August 5, 2011
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MORE VIRGINIA MOTHERS CHOOSE TO BREASTFEED
Breastfed Babies are Healthier, Less Likely to Be Obese
(Richmond, Va.) The Centers for Disease Control and Prevention’s 2011 Breastfeeding Scorecard shows that more women in Virginia are choosing to breastfeed their babies. The rate of women initiating breastfeeding has increased to 79.1 percent in 2008 from 75.3 percent in 2007. These rates exceed the national rate of 74.6 percent, and exceed the goal of Healthy People 2010.
“Breastfeeding is good for mothers and their babies. Not only does it improve the overall health of both mother and child, it reduces the chances that the baby will be obese in childhood and it has a direct impact on lowering the rates of infant mortality,” says Health Commissioner Karen Remley, MD, MBA, FAAP. “The Breastfeeding Scorecard reflects 2008 data, and we continue to make positive strides in this area. The support of families, birth hospitals and employers is essential to keeping up this positive trend.”
Thanks to the policies and practices in birth hospitals, more women are initiating breastfeeding while they are in the hospital. “Hospitals work diligently to encourage and support breastfeeding for new mothers and to reinforce the education they receive during pregnancy,” says Laurens Sartoris, president of the Virginia Hospital & Healthcare Association. “Once a mother and her baby are discharged, it takes all of us – hospitals, pediatric physicians and nurses, employers, the Virginia Department of Health and patients – to sustain educational efforts and assist these new mothers with continued breastfeeding.”
While the rate of women initiating breastfeeding has increased, fewer women are continuing to breastfeed beyond 6 months. The rate of women breastfeeding at 6 months dropped from 44.2 percent to 40.8 percent. “Public health, together with our partners in business, healthcare and the community, is focusing on ways to make sure that women who start breastfeeding in the hospital have the needed support to do so, if they wish, until their babies are a year old,” adds Remley.
Several public health initiatives with the healthcare and business communities currently focus on breastfeeding. Through the Virginia Department of Health’s (VDH) Supplemental Nutrition Program for Women, Infants, and Children (WIC), breastfeeding peer counselors work with pregnant and breastfeeding mothers to help them succeed at their breastfeeding goals.The program has been a significant factor in improving breastfeeding initiation and duration rates among women in a variety of settings and with diverse cultural backgrounds.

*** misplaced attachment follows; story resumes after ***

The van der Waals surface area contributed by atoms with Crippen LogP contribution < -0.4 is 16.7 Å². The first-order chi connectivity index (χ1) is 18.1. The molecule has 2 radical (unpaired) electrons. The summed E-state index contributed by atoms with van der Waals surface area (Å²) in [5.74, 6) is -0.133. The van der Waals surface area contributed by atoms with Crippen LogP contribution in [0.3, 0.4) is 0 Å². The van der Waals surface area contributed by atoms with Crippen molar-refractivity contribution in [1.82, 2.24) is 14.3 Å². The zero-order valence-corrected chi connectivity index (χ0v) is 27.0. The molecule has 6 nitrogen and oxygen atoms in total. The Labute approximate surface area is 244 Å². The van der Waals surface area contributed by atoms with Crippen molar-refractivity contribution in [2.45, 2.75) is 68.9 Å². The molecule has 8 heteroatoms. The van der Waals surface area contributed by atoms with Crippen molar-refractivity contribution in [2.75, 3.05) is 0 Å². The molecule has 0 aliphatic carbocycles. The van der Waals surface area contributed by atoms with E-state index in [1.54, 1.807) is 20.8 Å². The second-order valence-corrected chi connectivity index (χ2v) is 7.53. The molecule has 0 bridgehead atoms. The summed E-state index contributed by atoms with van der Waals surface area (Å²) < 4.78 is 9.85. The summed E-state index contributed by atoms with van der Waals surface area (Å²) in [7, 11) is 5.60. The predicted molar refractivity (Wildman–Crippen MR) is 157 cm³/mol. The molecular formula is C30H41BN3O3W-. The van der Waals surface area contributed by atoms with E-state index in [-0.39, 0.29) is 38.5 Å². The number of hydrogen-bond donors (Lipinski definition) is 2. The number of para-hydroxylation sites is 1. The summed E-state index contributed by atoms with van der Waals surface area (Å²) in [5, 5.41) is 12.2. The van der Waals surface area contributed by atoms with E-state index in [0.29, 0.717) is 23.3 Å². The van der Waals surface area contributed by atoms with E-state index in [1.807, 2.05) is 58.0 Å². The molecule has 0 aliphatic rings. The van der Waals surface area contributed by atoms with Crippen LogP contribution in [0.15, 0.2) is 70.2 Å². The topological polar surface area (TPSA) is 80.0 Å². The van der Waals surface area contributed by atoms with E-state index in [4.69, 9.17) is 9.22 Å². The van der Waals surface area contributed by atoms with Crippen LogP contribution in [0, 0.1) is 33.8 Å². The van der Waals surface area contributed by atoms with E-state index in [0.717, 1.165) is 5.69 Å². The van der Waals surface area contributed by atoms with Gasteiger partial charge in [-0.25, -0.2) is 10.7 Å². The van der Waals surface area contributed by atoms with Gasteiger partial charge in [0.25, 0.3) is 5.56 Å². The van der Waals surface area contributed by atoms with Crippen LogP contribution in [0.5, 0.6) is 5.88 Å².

Businesses that offer comprehensive lactation support programs have been found to enjoy increased employee retention rates, decreased absenteeism, lower healthcare costs, improved employee productivity, increased loyalty and morale, and a family-friendly image within the community. VDH works closely with employers throughout the Commonwealth to help them establish comprehensive lactation support programs for their employees utilizing the federally-developed Business Case for Breastfeeding toolkit.
In partnership with the University of Virginia, VDH is launching a web based CME/CEU training to help hospitals and clinics become “Baby Friendly Hospitals.” The training emphasizes practices and procedures to encourage and enable breastfeeding among women admitted to the hospital for childbirth and support them after they are discharged. Information on the training is available at www.breastfeedingtraining.org.
“We encourage families to support and assist the women in their lives to breastfeed their babies, and we look to our partners in healthcare and business to implement policies and programs that support both the initiation and the continuation of breastfeeding,” says Remley. For more information about breastfeeding, visit http://www.vahealth.org/NuPAFP/Breastfeed/Community/breasthome.htm.